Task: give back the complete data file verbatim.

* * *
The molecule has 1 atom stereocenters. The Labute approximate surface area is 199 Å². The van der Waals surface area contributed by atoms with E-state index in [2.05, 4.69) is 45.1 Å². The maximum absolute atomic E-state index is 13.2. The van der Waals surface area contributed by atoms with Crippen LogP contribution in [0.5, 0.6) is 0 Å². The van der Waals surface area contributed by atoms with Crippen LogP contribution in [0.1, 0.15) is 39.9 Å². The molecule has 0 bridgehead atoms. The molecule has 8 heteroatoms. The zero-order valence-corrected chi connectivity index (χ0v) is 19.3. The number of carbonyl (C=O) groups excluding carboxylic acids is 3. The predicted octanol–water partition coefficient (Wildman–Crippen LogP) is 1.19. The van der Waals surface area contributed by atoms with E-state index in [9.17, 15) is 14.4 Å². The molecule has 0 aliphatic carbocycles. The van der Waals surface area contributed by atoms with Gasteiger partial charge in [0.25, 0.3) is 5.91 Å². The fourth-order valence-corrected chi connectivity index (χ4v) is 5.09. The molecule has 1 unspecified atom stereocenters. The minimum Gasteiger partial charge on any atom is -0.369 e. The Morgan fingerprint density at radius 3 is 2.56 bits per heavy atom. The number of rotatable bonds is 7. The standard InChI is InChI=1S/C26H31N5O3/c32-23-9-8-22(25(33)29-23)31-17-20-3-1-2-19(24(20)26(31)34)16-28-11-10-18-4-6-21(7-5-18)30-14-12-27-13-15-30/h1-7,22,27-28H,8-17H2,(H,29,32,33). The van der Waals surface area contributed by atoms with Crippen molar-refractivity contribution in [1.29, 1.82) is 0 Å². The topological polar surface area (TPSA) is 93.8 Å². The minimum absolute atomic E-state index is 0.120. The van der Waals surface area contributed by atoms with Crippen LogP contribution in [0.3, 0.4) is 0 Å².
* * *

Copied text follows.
The molecule has 1 atom stereocenters. The Labute approximate surface area is 199 Å². The van der Waals surface area contributed by atoms with E-state index in [2.05, 4.69) is 45.1 Å². The maximum absolute atomic E-state index is 13.2. The van der Waals surface area contributed by atoms with Crippen LogP contribution in [0.5, 0.6) is 0 Å². The van der Waals surface area contributed by atoms with Crippen LogP contribution in [0.1, 0.15) is 39.9 Å². The molecule has 0 bridgehead atoms. The molecule has 8 heteroatoms. The zero-order valence-corrected chi connectivity index (χ0v) is 19.3. The number of carbonyl (C=O) groups excluding carboxylic acids is 3. The predicted octanol–water partition coefficient (Wildman–Crippen LogP) is 1.19. The van der Waals surface area contributed by atoms with E-state index in [9.17, 15) is 14.4 Å². The molecule has 0 aliphatic carbocycles. The van der Waals surface area contributed by atoms with Gasteiger partial charge in [0.25, 0.3) is 5.91 Å². The fourth-order valence-corrected chi connectivity index (χ4v) is 5.09. The molecule has 1 unspecified atom stereocenters. The minimum Gasteiger partial charge on any atom is -0.369 e. The Morgan fingerprint density at radius 3 is 2.56 bits per heavy atom. The number of rotatable bonds is 7. The standard InChI is InChI=1S/C26H31N5O3/c32-23-9-8-22(25(33)29-23)31-17-20-3-1-2-19(24(20)26(31)34)16-28-11-10-18-4-6-21(7-5-18)30-14-12-27-13-15-30/h1-7,22,27-28H,8-17H2,(H,29,32,33). The van der Waals surface area contributed by atoms with Crippen molar-refractivity contribution in [1.29, 1.82) is 0 Å². The topological polar surface area (TPSA) is 93.8 Å². The minimum absolute atomic E-state index is 0.120. The van der Waals surface area contributed by atoms with Crippen LogP contribution in [0.3, 0.4) is 0 Å².